Google killing off more specialized search engines – /dictionary is the latest to go

Google have been killing off their older custom search engines for the past several months, and this week the dictionary search engine went up on the chopping block.

For those who never used it, there used to be a special page at Google .com/dictionary that you could use to look up definitions. It only pulled results from dictionary and thesaurus websites.

I'm surprised it hung around this long. I can't tell you how many years it has been since I last used it. I've found it to be much faster to just google "define word". That's seven extra keystrokes vs waiting for another page to load.

Like the other redundant search engines, pretty much all of the functionality of the dictionary page can be found on the Google homepage. But if you're pining for the lost page, there are alternatives. There are Chrome and Firefox plug-ins that specialize in definitions and you can add a dictionary specific search engine to the search window in the upper right corner of your browser.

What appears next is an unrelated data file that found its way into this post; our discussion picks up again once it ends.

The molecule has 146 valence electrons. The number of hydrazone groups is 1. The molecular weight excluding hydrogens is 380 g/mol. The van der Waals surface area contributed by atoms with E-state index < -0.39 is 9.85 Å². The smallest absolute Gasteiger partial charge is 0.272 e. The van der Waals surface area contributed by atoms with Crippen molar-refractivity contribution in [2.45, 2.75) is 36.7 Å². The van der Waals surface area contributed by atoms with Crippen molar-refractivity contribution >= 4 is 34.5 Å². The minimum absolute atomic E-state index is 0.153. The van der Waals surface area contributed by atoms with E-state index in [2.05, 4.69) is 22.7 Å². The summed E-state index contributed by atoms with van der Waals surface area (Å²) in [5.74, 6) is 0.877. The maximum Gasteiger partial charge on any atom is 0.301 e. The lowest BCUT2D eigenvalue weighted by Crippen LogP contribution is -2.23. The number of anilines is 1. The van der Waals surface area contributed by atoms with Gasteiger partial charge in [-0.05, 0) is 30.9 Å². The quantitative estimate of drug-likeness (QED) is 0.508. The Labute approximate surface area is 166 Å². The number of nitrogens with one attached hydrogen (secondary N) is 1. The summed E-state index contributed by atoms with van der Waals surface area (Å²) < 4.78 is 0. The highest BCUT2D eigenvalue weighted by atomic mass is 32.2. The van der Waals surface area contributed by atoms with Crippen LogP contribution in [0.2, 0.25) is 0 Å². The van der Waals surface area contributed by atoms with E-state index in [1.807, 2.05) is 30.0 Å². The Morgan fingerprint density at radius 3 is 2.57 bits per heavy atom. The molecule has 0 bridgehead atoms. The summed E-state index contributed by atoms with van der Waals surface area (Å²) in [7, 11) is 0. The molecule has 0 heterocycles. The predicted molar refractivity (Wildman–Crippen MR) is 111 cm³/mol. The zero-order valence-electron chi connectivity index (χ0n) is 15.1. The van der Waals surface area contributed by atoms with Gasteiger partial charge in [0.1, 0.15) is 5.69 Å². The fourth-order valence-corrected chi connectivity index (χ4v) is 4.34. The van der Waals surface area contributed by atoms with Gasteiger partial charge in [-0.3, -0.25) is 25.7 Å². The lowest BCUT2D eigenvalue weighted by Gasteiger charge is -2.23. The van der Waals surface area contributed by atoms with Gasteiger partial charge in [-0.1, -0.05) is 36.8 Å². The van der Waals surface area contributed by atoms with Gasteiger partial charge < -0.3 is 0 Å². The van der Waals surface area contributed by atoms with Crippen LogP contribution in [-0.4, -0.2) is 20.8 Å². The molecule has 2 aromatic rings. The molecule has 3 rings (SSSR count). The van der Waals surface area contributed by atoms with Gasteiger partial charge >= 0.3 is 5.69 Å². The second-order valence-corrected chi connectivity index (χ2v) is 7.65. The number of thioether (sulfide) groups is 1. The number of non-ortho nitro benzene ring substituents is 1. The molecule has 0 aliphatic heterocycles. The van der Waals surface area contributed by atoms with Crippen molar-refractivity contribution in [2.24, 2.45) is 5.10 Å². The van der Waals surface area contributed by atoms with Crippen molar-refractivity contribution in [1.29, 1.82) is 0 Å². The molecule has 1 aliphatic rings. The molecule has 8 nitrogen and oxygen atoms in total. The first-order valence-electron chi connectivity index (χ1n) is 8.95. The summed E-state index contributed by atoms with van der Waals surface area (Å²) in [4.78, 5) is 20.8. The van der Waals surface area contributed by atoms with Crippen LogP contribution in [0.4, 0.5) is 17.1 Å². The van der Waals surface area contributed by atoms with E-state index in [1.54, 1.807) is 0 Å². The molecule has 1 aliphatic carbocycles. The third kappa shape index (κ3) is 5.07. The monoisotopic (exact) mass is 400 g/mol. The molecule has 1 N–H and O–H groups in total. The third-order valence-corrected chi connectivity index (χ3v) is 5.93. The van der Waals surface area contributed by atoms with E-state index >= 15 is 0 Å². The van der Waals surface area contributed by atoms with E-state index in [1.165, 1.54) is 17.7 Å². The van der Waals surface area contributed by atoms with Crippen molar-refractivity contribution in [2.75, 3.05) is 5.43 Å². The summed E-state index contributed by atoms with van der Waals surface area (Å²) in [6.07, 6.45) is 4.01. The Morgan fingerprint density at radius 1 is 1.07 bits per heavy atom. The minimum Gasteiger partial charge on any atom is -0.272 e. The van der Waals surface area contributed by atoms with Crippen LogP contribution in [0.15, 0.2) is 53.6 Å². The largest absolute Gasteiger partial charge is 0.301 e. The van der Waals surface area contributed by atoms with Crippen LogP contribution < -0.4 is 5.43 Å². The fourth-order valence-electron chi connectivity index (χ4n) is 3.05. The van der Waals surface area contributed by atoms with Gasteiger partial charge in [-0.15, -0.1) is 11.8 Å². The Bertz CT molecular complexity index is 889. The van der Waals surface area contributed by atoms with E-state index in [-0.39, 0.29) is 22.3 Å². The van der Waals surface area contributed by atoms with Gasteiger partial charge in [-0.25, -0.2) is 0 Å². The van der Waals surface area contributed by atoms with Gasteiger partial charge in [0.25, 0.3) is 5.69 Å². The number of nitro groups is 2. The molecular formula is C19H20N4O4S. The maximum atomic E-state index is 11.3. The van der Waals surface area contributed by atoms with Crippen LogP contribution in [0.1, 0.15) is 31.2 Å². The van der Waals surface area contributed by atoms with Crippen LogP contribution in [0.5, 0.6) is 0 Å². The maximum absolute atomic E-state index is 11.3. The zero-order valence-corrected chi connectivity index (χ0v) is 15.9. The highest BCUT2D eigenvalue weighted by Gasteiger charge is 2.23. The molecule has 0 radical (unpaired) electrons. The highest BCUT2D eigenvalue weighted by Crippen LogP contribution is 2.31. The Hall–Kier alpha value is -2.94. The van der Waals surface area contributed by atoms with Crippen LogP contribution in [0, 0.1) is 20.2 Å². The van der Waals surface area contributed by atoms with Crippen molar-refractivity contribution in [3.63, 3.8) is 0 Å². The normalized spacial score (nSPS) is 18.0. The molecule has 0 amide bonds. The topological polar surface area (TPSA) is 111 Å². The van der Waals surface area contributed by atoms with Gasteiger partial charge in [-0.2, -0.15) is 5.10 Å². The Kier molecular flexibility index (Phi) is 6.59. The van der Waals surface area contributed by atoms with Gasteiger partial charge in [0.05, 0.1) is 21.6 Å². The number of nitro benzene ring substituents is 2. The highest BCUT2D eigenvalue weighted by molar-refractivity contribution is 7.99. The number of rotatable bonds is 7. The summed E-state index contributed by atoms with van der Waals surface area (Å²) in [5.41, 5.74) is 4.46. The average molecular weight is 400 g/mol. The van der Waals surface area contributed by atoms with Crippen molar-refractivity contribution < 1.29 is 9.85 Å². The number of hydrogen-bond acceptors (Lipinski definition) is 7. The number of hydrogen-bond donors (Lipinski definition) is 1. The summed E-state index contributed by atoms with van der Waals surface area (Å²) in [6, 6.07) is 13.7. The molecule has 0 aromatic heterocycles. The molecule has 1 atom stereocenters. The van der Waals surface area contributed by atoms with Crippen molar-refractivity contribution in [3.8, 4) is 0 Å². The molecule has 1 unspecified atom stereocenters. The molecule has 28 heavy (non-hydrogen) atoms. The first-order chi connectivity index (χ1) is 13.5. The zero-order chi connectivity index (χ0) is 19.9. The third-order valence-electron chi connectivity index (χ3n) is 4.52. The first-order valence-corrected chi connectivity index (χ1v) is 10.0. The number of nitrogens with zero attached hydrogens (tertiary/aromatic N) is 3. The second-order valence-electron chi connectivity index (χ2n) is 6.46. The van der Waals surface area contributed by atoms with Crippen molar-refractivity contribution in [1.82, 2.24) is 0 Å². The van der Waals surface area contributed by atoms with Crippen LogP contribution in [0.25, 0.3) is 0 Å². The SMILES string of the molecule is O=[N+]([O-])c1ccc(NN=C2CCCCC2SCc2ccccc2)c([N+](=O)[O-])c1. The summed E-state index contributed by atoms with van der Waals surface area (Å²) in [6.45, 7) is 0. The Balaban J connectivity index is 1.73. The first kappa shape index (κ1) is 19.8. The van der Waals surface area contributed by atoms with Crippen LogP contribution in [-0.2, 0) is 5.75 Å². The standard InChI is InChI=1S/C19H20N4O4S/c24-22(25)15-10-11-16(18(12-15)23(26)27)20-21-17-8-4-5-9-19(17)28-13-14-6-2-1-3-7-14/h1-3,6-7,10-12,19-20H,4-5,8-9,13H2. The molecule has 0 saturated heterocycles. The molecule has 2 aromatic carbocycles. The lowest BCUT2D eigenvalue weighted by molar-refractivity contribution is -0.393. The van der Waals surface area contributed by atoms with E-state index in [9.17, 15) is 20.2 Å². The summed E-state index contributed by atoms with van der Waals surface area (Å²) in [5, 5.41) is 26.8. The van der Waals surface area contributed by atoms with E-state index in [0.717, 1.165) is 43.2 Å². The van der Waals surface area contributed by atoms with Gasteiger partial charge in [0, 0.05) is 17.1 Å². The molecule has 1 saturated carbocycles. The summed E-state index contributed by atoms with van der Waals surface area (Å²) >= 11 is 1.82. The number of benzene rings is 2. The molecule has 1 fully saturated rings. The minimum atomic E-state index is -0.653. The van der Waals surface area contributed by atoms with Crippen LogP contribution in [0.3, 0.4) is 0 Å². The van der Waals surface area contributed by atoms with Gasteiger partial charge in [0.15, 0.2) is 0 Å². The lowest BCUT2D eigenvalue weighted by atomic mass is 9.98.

via

Nate Hoffelder

View posts by Nate Hoffelder
Nate Hoffelder is the founder and editor of The Digital Reader: He's here to chew bubble gum and fix broken websites, and he is all out of bubble gum. He has been blogging about indie authors since 2010 while learning new tech skills at the drop of a hat. He fixes author sites, and shares what he learns on The Digital Reader's blog. In his spare time, he fosters dogs for A Forever Home, a local rescue group.

3 Comments

  1. charlotte12 August, 2011

    Hey, google dictionary is never a redundant engine. It plays the key role for English-as-secondary-language leaners.

    When you key in other language words in the bar, it never gives so complete collection of related information.

    Be think more of others, not yourself!

    Reply
    1. Nate Hoffelder12 August, 2011

      I’ve found that I can get a good result by googling “Translate WORD”. Usually there are enough results that I can better understand what the word means.

      Reply
  2. charlotte14 August, 2011

    Maybe it will do for English-to-English translation. Try some other languages? It shows poor information about it.

    Reply

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